Spray Booth Safety

A discussion of spray booth requirements, with some interesting photos. October 14, 2006

I mainly finish small pieces and have a makeshift spray booth. I found the design in a wood finishing magazine. I bought a 20" box fan and positioned it to blow outwards. I placed a regular air filter in front of it (which is actually the back of the fan) to collect all the overspray. I am mainly using spray cans that I buy from a finishing store. I also have two 100 watt bulks positioned over the spray booth, approximately 3 feet above the spray area. All this is positioned in a corner in the back of my garage. After reading a lot of the postings on this website, I am wondering if my spray booth set-up is dangerous.

Forum Responses
(Finishing Forum)
From contributor A:
You are sure to kill yourself and probably burn down the house. I'm a cabinetmaker and do most of my own finishes, so I'm not the ultimate authority, but here are some suggestions to improve your chance of survival.

Use non-flammable water based finishes. I know they don't build well and are not durable. But I assume you don't want to die. Get an explosion proof fan, or make sure the fan that you are using is upstream from where you are spraying - so instead of sucking air out of the booth you are blowing it in. Keep all sources of ignition (like your lights) far away from flammable environments. If that bulb blows while you’re spraying, you’re history. Usually we use explosion proof lights.

Attached is a photo of my booth purchased at Grizzly as situated in my shop in an industrial park in northeastern US. I have portable explosion proof lights and a sprinkler system over head. This thing moves so much air so fast, with my HVLP gun there is very little build up of flammable vapors.

Click here for full size image

From contributor A:
If you are spraying flammable products, you are asking for a small flash fire and possible some property damage. As for using waterborne finishes, we run a professional finishing shop and use only high end waterborne finishes. We have a booth that we built ourselves that is fully self-contained with 4 stage filtration including carbon filters that remove the VOC's from the air. We've modified it a bit more since this photo and now have AC and heated air all in the air stream.

The myth that waterborne finishes are not as durable is a bit of a farce. Most high quality waterbornes are every bit as good as any precat lacquers or CV's on the market today and in many cases the waterbornes are easier to use. Additionally waterborne finishes are generally non-hazardous, do not require explosion proof lights, fire suppressions, fire inspections etc.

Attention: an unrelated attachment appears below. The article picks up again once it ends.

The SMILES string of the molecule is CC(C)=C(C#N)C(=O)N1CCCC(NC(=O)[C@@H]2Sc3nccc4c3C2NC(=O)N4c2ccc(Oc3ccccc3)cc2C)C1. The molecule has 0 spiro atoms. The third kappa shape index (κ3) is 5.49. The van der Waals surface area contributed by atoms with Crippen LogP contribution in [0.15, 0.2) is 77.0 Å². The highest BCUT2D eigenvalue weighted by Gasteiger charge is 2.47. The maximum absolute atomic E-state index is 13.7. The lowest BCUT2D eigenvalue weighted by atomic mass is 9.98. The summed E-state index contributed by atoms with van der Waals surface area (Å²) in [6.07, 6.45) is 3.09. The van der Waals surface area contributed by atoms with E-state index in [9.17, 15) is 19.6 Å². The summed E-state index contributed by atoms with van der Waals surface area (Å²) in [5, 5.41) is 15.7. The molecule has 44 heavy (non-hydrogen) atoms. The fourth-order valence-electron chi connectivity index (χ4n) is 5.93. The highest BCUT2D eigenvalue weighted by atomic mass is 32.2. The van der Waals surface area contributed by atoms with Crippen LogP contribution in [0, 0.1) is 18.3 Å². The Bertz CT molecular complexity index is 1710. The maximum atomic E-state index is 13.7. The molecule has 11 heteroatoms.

Click here for full size image

From contributor A:
To contributor B: Nice booth. Are you guys in the business of selling waterborne finishes? What product do you use and where is your shop. I'm always interested in checking out new technologies that can help my bottom line. I know CA is kind of forcing the issue - I used to live and work in Burbank.

From contributor B:
Our main company is a mid sized commercial painting business. We got into the wood finishing as we do a lot of lacquer and decided to go the environmentally and user friendly route. This resulted in us becoming a distributor for a high quality coatings manufacturer that has a complete line of waterborne wood finishing products. Our shop is located in Courtenay on Vancouver Island, BC. Our company applies in excess of 20,000 liters of coatings each year with about 10-15% being clear and stained wood finishes.

From contributor C:
To contributor B: Congratulations on your beautiful booth. Does self-contained mean that there is no window in your space?

From contributor D:
Without a real booth you should only use waterborne and these days there is little reason to do otherwise. They have been doing so in Europe for many years now hence the quality of ICA and Beckers' products. I'm not saying the US manufacturers are not up to the task but the Euros have a big head start and have devoted many euros to research. I just did a kitchen for the owner of a big auto body repair shop and he was very impressed with my Beckers waterborne finish. I took that as high praise!

From contributor E:
Best thing to do is talk to a reputable booth distributor, and also get a copy of NFPA 33 outline. Talk to local fire inspectors on what they want to see. Don't jerry-rig it because it can kill you. Your booth would be illegal if going by NFPA 33. You may have explosion proof lights and switches but the compressor motor is within 3' of the face of the booth. That is an explosion hazard. Always ask local authorities before you go and spend money, because if it does go boom by some crazy happenstance, you’re covered.